I had the recent privilege to accompany our client on a visit to his customer’s facility. It’s always a great opportunity when we get to step into our client’s world because it allows us to understand them that much better.
This opportunity was especially memorable.
It was a hot, sultry day in late June in Central Ohio (you know what I’m talking about!) and we spent over an hour in a warehouse. That’s OK. We completed our mission.
When I returned to our office and immediately sucked up all the air conditioning, a colleague asked how the meeting went. When I started to answer, a light bulb came on. A really, really bright light bulb. And I smiled.
Everyone I met in that warehouse was smiling.
Let me be clear. This warehouse is a huge distribution center for a global powerhouse. From an operational standpoint it is obviously very tightly run. It is clean, it is well organized, and there are a lot of rules from my mandatory safety glasses to walls of posted operational metrics and data sheets. It isn’t air-conditioned. It isn’t glamorous. It obviously isn’t easy.
The employees, mostly zooming back and forth on forklifts, were friendly, engaging, and courteous. They spoke to us as we walked through. No one stopped the flow of work, but they were extremely present and they welcomed us into their world.
I don’t know the leadership or the management philosophy of this company, but I was certainly impressed with the culture they had created.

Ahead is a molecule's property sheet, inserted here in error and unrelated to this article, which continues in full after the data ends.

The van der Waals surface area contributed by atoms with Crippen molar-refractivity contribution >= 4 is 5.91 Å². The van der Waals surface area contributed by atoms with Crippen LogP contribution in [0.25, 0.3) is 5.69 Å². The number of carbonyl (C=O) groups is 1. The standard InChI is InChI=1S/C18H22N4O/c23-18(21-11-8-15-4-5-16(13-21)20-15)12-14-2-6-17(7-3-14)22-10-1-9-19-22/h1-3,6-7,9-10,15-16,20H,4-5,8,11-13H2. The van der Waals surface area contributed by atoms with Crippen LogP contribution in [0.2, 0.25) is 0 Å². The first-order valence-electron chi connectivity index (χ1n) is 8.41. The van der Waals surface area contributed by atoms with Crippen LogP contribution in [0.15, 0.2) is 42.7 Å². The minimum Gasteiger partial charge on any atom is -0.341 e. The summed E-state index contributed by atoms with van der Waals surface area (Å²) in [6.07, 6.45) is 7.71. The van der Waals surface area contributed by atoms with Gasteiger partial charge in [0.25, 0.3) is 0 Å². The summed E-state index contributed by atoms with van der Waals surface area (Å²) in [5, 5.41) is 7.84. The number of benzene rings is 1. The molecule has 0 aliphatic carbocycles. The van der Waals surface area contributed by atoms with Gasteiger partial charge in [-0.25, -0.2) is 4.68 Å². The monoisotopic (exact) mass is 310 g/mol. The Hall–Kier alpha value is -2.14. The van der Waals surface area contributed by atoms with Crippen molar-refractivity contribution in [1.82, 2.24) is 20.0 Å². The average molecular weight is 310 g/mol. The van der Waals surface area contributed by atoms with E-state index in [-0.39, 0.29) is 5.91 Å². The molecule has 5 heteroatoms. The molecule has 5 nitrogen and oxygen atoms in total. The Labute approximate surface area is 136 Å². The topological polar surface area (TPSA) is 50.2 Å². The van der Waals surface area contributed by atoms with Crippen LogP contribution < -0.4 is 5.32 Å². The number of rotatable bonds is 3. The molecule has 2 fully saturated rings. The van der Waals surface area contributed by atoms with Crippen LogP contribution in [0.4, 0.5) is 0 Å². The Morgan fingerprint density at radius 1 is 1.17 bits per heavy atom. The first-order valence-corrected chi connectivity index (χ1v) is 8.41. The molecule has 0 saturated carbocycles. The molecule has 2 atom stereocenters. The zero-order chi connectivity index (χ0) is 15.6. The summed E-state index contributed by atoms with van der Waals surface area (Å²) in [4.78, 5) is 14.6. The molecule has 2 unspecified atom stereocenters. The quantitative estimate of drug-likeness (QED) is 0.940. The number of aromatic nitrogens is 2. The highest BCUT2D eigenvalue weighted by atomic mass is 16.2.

In my world, I call this “Internal Marketing” because the message a business sends to its employees is just as important – often more important – than the message it tries to send to customers. This warehouse was a profound example of good internal communication.
Are your employees smiling?
If your employees aren’t smiling during their day then your customers probably aren’t smiling either. And that means they may not be customers for long.
The best website, the most Facebook likes, and the slickest promotions will not make up for unhappy employees, because unhappy employees can never attract happy customers.
In his book, “Start with Why”, Simon Sinek relates happy employees to their trust in their employer. “Trust is a feeling, not a rational experience,” he writes.
If your people can’t connect on an emotional level with your purpose and your expectations of them, they won’t have a clear purpose for their own work. Anything without a clear purpose cannot be effective.
Sinek continues, “those who trust work hard because they feel like they are working for something bigger than themselves.”
On one hot June day in that warehouse, I met people who trusted in their company’s bigger picture and who worked very hard because they were emotionally connected to their work.
And I’ll smile, too, now, every time I see their company logo because I remember their smiles.
CALL US TO MAKE YOUR MARKETING WORK.
Sullivan Solutions LLC. 614.799.1670